I heard the words “You are not alone” many years ago when I first began my journey of recovery, and it took some time for me to really get the meaning of these words.

So where am I going with this you might ask? Well, as I sat in front of my computer, a day late posting my blog, I asked for guidance as to what to write, what needs to be shared, and maybe what needs to be heard?

I have come to the awareness (a clearer awareness) of how songs had been such an important part of my young life. I had always resonated with songs, even though I didn’t always understand their meaning, I felt them in my soul.

The song “Lean On Me” by Bill Withers was a favorite of mine. I remember while at summer camp sitting around the campfire offering to sing Lean On Me. I didn’t know all of the verses, but what I did know was well received, and from that time on I was asked to sing this song throughout the week of camp.

I recognize, and I am grateful for the wonderful feeling I get when I spend time with friends sharing the joys and the sorrows.

Perhaps there was a part of me that wanted someone to lean on, someone to ask me to call them. I so needed a friend, for I was carrying such a big load at such a young age and didn’t know what to do or how to ask for help. Asking for help has been one of the hardest things for me to do. Although with time, it has become a bit easier.

The other day I was walking with a wonderful, courageous, caring, and wise friend. One of the topics on this weekly walk of ours was asking for help. I like to think I am better at it, but it depends on what kind of help I’m asking for.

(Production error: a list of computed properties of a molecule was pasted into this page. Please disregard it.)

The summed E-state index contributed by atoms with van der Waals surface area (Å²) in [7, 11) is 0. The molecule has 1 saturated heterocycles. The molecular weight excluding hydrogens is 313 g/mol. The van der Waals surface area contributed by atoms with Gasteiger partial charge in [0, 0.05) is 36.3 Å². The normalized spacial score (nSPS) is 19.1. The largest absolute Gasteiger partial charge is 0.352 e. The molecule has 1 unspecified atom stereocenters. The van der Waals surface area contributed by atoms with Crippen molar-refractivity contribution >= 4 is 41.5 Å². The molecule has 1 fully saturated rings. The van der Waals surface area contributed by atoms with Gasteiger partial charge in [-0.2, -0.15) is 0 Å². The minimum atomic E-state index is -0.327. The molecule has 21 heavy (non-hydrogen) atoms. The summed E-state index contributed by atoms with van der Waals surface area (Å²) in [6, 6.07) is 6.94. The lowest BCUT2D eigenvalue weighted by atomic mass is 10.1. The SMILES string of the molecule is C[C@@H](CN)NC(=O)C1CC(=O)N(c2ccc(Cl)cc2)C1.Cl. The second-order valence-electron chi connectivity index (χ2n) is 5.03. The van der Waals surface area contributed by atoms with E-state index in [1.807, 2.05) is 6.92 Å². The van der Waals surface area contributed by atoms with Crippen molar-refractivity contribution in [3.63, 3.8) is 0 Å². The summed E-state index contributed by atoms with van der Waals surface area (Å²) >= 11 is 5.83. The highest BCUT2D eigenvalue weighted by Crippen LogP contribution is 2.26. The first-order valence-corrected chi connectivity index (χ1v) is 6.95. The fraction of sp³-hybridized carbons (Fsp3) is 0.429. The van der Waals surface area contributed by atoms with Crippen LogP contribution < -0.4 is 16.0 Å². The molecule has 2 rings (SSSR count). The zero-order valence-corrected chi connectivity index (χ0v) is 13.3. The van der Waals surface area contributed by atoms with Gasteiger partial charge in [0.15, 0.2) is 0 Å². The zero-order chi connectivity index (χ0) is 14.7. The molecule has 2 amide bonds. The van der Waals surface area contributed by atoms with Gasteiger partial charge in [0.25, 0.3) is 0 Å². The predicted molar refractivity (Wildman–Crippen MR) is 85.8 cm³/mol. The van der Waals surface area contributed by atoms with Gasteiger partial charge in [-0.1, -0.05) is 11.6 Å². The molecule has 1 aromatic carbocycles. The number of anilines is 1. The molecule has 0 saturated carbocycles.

As we walked and talked and listened, I said to her, “You know how you are able to communicate certain things so clearly by using metaphors?” She smiled and nodded. I then shared my metaphor of what it might look like when we need help and our friends are standing by waiting to be asked.

I shared that for me it could look like my car windshield being so dirty that it’s difficult to see where I’m going, and a friend is standing next to my car with windshield cleaner and rag ready to clean it for me—but I don’t ask.

I believe that somehow I can reach around with my arm to clean it myself. This could work, but wouldn’t it be easier if I would just ask my friend who is standing ready to help? We laughed and realized that we both do this, still.

We are not alone. We don’t have to carry our burdens, challenges, or whatever it is that we may call the “tough situations” we may be walking through. We can ask for help. I recognize, and I am grateful for the wonderful feeling I get when I spend time with friends sharing the joys and the sorrows, as both of us walk away with a nourished soul.